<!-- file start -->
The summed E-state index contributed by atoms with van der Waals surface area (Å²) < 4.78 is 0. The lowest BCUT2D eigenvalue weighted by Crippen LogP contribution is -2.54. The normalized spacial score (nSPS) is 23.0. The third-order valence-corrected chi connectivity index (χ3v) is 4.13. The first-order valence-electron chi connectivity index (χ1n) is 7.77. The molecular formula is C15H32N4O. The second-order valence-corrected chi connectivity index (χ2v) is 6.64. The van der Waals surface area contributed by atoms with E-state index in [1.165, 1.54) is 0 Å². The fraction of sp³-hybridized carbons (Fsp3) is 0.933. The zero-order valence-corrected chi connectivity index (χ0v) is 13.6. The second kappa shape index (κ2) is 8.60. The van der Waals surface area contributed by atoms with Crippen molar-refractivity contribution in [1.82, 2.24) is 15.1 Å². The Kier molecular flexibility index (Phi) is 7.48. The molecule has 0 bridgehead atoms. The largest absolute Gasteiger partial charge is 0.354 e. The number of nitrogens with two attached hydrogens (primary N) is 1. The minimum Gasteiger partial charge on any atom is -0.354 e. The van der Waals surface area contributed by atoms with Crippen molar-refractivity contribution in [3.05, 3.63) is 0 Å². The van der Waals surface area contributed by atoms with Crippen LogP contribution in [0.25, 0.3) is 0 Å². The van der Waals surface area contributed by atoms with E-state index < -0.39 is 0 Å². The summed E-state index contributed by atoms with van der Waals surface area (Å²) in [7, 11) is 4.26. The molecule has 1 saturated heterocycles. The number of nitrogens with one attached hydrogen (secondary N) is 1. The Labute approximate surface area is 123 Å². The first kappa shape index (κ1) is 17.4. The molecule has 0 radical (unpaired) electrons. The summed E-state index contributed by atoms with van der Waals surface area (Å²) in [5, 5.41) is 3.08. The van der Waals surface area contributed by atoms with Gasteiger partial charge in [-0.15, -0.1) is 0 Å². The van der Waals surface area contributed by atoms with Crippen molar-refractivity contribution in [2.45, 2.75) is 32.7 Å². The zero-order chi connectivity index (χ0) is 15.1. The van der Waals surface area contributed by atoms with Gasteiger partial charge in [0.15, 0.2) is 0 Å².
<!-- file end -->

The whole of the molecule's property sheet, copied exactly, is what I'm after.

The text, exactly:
The summed E-state index contributed by atoms with van der Waals surface area (Å²) < 4.78 is 0. The lowest BCUT2D eigenvalue weighted by Crippen LogP contribution is -2.54. The normalized spacial score (nSPS) is 23.0. The third-order valence-corrected chi connectivity index (χ3v) is 4.13. The first-order valence-electron chi connectivity index (χ1n) is 7.77. The molecular formula is C15H32N4O. The second-order valence-corrected chi connectivity index (χ2v) is 6.64. The van der Waals surface area contributed by atoms with E-state index in [1.165, 1.54) is 0 Å². The fraction of sp³-hybridized carbons (Fsp3) is 0.933. The zero-order valence-corrected chi connectivity index (χ0v) is 13.6. The second kappa shape index (κ2) is 8.60. The van der Waals surface area contributed by atoms with Crippen molar-refractivity contribution in [1.82, 2.24) is 15.1 Å². The Kier molecular flexibility index (Phi) is 7.48. The molecule has 0 bridgehead atoms. The largest absolute Gasteiger partial charge is 0.354 e. The number of nitrogens with two attached hydrogens (primary N) is 1. The minimum Gasteiger partial charge on any atom is -0.354 e. The van der Waals surface area contributed by atoms with Crippen molar-refractivity contribution in [3.05, 3.63) is 0 Å². The van der Waals surface area contributed by atoms with Crippen LogP contribution in [0.25, 0.3) is 0 Å². The van der Waals surface area contributed by atoms with E-state index < -0.39 is 0 Å². The summed E-state index contributed by atoms with van der Waals surface area (Å²) in [7, 11) is 4.26. The molecule has 1 saturated heterocycles. The number of nitrogens with one attached hydrogen (secondary N) is 1. The Labute approximate surface area is 123 Å². The first kappa shape index (κ1) is 17.4. The molecule has 0 radical (unpaired) electrons. The summed E-state index contributed by atoms with van der Waals surface area (Å²) in [5, 5.41) is 3.08. The van der Waals surface area contributed by atoms with Gasteiger partial charge in [-0.15, -0.1) is 0 Å². The van der Waals surface area contributed by atoms with Crippen molar-refractivity contribution in [2.45, 2.75) is 32.7 Å². The zero-order chi connectivity index (χ0) is 15.1. The van der Waals surface area contributed by atoms with Gasteiger partial charge in [0.15, 0.2) is 0 Å².